I once worked for God. Well, not really, but the pediatrician I worked for could have easily stepped in as a sub any time. Dr O was thoughtful, compassionate, astute, kind, basically everything you’d ever want in a pediatrician. He taught me some amazing things about parenting (he’s also the reason I ended up as an RN). 1) kids have short attention spans & being overly wordy with them during disciplinary moments dilutes your message. They really aren’t listening to you after you say NO. His rule for kids was 1 word per each year of age. For a 2 yr old a simple “no biting” goes a lot further than a whole dialogue on why biting is wrong. It worked. My daughter went through a biting phase & it was so bad the preschool suspended her for 2 days. I sat her down and firmly said, “no biting”. We repeated that phrase often for almost two weeks. And then it stopped. The biting was no more! One day, at the zoo, we were at the gorilla enclosure & mama gorilla had her new baby with her. Baby went to feed, as babies do & my daughter started yelling “no biting! No biting” at the glass divider. Then she ran to me, sad and confused. I assured her that the baby was just eating, not biting. Never had a single biting incident after that. 2) families are, in reality, a benevolent dictatorship. We parents guide our babies by setting boundaries & by being consistent with our behaviors and reinforcing the boundaries we establish (as the adults, giving your kids a roadmap of strong, consistent, and loving rules as well as limitations, is one of the best gifts to give your child.)
    3) Never negotiate with the kids. You’ll be stuck in a loop without a clear exit. If curfew is 10pm, curfew is non-negotiable. You set the tone & the rules.
    4) if you MUST need to do a little cajoling to get a kid to fall in line, then that’s how you roll. For instance: kid needs medicine, kid doesn’t WANT to take meds. What do you do? Give them a choice, but only a controlled choice. “Do you want to take your medicine sitting up or take it lying down?” YOU control the outcome by establishing boundaries at the beginning. The meds are going in, the child feels like they had a say. It was a quick and easy, stealth parenting Jedi mind trick.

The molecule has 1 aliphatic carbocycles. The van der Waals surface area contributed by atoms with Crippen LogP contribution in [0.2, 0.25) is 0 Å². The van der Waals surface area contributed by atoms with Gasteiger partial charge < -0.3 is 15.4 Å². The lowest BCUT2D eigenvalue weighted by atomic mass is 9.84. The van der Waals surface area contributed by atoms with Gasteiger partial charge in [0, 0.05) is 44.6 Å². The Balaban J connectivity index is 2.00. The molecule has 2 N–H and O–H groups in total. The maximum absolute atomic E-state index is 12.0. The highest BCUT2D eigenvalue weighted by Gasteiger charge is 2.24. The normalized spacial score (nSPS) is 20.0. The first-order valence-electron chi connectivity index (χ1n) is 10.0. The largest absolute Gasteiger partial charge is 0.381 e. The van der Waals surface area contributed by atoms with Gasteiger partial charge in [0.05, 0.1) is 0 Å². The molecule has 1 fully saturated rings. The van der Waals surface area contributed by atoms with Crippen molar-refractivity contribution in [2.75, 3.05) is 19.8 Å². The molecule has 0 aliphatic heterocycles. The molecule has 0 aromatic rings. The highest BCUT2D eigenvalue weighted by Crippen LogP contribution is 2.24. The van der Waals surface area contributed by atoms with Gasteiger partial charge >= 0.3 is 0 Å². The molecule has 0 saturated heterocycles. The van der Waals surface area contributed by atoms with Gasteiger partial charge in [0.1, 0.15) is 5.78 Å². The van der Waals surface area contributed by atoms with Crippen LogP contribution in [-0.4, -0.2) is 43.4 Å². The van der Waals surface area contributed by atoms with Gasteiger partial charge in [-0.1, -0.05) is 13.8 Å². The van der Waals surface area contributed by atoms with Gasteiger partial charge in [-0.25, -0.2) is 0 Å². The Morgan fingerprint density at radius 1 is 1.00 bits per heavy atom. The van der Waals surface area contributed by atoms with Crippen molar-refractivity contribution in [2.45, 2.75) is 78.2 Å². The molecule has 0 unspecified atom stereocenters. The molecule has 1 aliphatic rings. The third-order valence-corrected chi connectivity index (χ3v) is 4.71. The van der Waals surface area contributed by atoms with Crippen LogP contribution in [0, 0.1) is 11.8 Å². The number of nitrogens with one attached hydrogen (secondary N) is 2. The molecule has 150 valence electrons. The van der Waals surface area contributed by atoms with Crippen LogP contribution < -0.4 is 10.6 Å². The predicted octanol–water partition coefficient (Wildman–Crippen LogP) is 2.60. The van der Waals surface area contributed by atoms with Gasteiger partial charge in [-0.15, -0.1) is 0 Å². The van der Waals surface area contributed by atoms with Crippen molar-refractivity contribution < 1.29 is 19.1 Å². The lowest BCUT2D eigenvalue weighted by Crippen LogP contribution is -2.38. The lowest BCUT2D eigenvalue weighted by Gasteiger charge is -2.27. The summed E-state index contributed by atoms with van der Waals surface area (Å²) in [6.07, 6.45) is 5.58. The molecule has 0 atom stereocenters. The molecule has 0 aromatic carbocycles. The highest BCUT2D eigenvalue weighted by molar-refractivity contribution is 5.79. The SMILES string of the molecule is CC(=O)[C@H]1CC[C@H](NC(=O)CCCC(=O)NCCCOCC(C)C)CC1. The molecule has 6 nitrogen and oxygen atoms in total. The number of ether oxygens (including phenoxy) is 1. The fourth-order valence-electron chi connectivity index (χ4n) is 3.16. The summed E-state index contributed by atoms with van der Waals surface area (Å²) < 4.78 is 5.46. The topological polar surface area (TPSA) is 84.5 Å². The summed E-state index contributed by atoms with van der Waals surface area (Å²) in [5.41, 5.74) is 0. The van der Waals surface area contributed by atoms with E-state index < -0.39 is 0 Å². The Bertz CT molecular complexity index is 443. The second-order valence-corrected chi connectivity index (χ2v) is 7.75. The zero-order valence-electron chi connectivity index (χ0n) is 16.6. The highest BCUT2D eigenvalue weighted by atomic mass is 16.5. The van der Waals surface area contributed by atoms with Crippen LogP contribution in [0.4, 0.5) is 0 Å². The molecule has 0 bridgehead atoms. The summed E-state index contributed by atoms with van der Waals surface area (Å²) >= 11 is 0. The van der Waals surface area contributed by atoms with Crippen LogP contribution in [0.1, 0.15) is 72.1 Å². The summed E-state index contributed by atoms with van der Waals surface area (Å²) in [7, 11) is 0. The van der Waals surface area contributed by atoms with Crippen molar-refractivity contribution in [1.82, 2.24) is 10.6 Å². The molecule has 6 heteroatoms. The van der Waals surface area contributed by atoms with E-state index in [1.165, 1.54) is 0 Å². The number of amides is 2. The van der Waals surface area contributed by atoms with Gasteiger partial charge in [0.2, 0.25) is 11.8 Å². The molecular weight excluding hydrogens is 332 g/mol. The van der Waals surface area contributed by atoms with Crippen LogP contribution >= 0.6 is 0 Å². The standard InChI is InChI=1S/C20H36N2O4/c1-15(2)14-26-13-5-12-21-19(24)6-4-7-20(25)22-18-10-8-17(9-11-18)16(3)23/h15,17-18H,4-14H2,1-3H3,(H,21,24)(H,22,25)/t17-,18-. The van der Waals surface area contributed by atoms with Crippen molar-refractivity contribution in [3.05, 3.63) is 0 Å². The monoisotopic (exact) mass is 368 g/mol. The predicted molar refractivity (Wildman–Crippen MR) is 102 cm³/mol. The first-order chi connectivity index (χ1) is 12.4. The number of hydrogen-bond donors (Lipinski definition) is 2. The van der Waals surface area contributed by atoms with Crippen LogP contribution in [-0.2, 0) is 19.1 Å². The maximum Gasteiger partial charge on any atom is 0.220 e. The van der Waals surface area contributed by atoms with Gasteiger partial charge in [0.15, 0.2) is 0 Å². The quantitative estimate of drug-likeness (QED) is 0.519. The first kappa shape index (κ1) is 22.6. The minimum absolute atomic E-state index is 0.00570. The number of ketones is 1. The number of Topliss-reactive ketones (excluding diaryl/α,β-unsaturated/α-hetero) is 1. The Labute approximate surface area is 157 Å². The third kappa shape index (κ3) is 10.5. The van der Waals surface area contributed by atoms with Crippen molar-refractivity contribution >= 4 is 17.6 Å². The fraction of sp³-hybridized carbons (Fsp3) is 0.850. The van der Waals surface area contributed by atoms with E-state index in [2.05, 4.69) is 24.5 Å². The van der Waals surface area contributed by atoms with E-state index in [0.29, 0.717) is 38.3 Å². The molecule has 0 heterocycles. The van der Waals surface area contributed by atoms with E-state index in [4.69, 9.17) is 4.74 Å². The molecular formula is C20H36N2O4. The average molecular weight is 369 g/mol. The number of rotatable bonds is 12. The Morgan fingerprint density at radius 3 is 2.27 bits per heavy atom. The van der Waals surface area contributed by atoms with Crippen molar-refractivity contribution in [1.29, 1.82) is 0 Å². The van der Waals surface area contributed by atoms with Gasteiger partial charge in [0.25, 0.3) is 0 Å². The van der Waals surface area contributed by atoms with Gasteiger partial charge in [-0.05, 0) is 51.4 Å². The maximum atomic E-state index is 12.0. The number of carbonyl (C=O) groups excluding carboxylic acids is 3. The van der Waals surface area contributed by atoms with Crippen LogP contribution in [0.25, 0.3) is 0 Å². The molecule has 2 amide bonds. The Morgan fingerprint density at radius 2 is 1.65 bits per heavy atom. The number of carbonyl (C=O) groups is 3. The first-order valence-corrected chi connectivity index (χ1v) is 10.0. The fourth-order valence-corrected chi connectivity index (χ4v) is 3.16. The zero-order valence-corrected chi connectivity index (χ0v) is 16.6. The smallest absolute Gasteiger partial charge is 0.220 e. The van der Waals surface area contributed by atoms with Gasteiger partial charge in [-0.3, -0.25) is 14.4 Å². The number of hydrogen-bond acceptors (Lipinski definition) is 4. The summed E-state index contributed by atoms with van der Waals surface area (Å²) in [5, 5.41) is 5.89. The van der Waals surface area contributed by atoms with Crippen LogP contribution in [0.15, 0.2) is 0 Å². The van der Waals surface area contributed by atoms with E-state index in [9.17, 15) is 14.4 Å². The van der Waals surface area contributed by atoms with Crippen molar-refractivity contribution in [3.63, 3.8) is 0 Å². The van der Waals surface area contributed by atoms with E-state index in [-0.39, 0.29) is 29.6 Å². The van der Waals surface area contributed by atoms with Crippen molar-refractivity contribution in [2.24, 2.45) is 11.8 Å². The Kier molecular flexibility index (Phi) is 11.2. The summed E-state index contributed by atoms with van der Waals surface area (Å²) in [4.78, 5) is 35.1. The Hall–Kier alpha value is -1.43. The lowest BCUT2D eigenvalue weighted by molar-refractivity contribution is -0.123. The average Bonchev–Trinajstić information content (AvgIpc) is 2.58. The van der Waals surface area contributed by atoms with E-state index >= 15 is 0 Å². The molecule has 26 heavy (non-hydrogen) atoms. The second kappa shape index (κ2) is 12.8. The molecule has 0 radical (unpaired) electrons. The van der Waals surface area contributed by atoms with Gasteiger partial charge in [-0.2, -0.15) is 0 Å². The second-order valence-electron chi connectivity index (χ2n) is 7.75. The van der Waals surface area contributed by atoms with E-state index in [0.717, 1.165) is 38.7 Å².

5) love is consistency and consistency is love. Yep, came back to that one again because it’s so important. The more consistent you are with your kids, the fewer challenges to your authority you’ll have. On my 2 kids’ lifetimes, I’ve rarely had to do more than a time out as punishment. O rarely raised my voice. I was lucky, yes, but I was also consistent. We didn’t have those long, drawn out battles about… well, anything. I followed Dr O’s rules and, by jove, he was right about everything! 35 years as a pediatrician and a gentle human being served him and all his patients’ families quite well.

    As for the dear woman struggling with whether or not to tell her boyfriend about the pregnancy, please tell him. You sound very thoughtful and kind, so lying or omitting details of your shrared world would be a betrayal of all you’ve built as a couple. You created that life together and you should celebrate (and/or mourn) that miracle together. If he’s unable to bear the loss, it’s best to know now. You need a partner with whom to share all of life’s ups and downs. Plus, not telling him and then him finding out later? That hurts even more.